Sarah: Also the idea is not to be cookie cutter…you want to have an authentic look and feel, and understanding…yet still be an individual…

Wendy: Yes…and be creative…

Sarah: And be creative, yeah. And have your own flavor within the tradtion. You still want to serve the form that is Tango, but you want to dance as Wendy, and I want to dance as Sarah…

Wendy: Yes…

Sarah: I don't think it's necessary for Tango everywhere to be the same…people aren't the same…there'll always be a lot of commonalities, but there are nuances and differences.

Wendy: Some people like to see the commonalities, and some like to focus on the differences.

Sarah: Yeah. I think in the Tango community we like to focus more on the commonalities.

Wendy: I understand that improvisation is an important aspect of Argentine Tango as you practice it.

Sarah: The level of improv is more in depth…in other partner dances, there are more structured or predetermned patterns of steps…than in Tango. It requires that you be very, very present to your partner.

Wendy: In the moment…

Sarah: Yes, in the moment. So there's a great deal of sensitivity and intuition that passes between the two people for it to work very well.

Wendy: Does the woman get to improvise, or does she always have to follow…

Sarah: Yes, you do…the leader is the leader, but also has to follow the follower…just like in a converstion. You steer the conversation, because you ask me the questions - but then you have to listen to my response, and base your next question on my respnse.

Wendy: Yes, yes…

Sarah: So it's very much like that. I can't just ignore you - or your question - altogether, and say something unrelated - so we follow each other…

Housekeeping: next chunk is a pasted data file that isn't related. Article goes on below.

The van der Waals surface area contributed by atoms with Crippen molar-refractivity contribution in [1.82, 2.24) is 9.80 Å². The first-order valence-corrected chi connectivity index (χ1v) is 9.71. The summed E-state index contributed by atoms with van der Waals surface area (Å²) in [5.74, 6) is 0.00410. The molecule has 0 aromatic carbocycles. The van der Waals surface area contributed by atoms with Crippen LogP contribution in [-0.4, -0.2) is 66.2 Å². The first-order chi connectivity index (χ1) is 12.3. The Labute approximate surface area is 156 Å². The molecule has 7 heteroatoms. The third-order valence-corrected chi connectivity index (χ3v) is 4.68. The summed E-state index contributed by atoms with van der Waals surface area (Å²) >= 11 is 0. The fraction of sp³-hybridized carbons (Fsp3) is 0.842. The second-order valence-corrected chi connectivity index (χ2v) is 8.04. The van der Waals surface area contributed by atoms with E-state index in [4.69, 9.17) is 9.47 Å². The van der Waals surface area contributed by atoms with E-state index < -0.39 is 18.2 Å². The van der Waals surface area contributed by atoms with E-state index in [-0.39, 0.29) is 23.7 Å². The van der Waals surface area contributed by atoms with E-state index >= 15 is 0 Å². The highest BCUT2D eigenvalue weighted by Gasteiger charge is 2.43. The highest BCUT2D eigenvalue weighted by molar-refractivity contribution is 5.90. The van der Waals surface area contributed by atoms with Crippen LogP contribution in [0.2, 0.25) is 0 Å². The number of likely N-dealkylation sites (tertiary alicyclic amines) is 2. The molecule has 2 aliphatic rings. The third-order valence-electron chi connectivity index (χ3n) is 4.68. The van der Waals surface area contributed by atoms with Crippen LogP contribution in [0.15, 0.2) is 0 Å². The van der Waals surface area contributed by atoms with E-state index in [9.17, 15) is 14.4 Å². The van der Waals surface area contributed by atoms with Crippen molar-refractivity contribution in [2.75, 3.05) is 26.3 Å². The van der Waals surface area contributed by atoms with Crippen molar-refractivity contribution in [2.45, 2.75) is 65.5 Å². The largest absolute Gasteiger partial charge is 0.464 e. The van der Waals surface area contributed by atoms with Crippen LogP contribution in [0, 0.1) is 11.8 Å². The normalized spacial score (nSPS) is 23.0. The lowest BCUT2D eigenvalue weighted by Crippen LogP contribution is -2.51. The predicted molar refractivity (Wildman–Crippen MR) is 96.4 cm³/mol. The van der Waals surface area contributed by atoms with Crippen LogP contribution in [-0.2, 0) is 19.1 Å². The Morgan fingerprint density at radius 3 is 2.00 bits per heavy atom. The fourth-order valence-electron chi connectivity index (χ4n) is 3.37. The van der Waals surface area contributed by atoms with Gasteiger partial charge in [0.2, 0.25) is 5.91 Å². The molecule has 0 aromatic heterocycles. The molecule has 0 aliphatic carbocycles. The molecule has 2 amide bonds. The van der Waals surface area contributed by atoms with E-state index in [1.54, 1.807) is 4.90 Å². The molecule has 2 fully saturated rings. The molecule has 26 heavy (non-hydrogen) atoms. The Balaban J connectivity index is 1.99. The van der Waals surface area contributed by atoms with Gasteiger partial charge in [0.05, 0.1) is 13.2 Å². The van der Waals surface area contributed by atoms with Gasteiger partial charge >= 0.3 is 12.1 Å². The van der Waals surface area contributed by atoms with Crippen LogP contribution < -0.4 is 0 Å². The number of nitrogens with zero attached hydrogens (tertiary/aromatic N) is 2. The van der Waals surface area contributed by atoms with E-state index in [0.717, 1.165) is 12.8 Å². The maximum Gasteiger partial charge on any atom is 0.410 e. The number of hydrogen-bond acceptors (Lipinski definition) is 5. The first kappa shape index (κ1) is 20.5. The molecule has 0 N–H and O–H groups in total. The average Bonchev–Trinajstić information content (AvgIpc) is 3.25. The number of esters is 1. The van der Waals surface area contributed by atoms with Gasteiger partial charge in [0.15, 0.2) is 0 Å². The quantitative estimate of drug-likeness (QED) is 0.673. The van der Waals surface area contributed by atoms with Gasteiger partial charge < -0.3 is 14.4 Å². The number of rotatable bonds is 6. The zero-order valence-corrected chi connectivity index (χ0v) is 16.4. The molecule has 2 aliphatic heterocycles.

Wendy: It's an interaction…

Sarah: It's an interaction…yeah…the structure of the dance is that the leader begins the movement, the follower does their best to interpret what it is the leader is asking…followers can embellish, and interpret the movement in a way the leader wasn't expecting. The leader has to take that, and work with it on the fly…

Wendy: Do you like to do any performing?

Sarah: I used to do a lot of performing…I was really keen on it but I gave that up a few years ago…(Sarah laughs deeply)

Wendy: So you've been at Stepping Out Studios for quite a while…so you must be happy here.

Sarah:: Yes, I'm very happy here… with the awesome Milongas!

Wendy: Are you active in building up the Tango community here?

Sarah: I teach a lot of beginners. I'm really keen on that beause I think it's immensely satisfying seeing someone go from nothing to something…

Wendy: Yes…it's a big leap…

Sarah: Yes…it's a big leap…in a short amount of time…and with my friend Sergio, we're doing a lot of projects to constantly bring new people to Tango all the time.

Wendy: Does anyone else in your family dance?

Sarah: No…nobody knows what the hell happened to me…since the time I came out of the womb, I wanted to dance and nobody can understand where I got my ability to do it, or my interest in it. When I was six years old, I begged my Mother to send me to dance school, and she said 'No…it'll just be a passing phase'… well it's nearly fifty years later and I'm still dancing…(Sarah starts giggling like a girl here)

Wendy: Anyone else in the family in the arts at all?

Sarah: I do have people in the family who work in Opera, singers, conductors, composers…my Mother was a painter…my sisters and I were raised with a strong appreciation of the arts….but it was never supposed to be your profession…it was just supposed to be something you did on Saturday night…(Sarah laughs again).

Wendy: Of course all dance involves a lot of discipline…do you think Argentine Tango requires even more?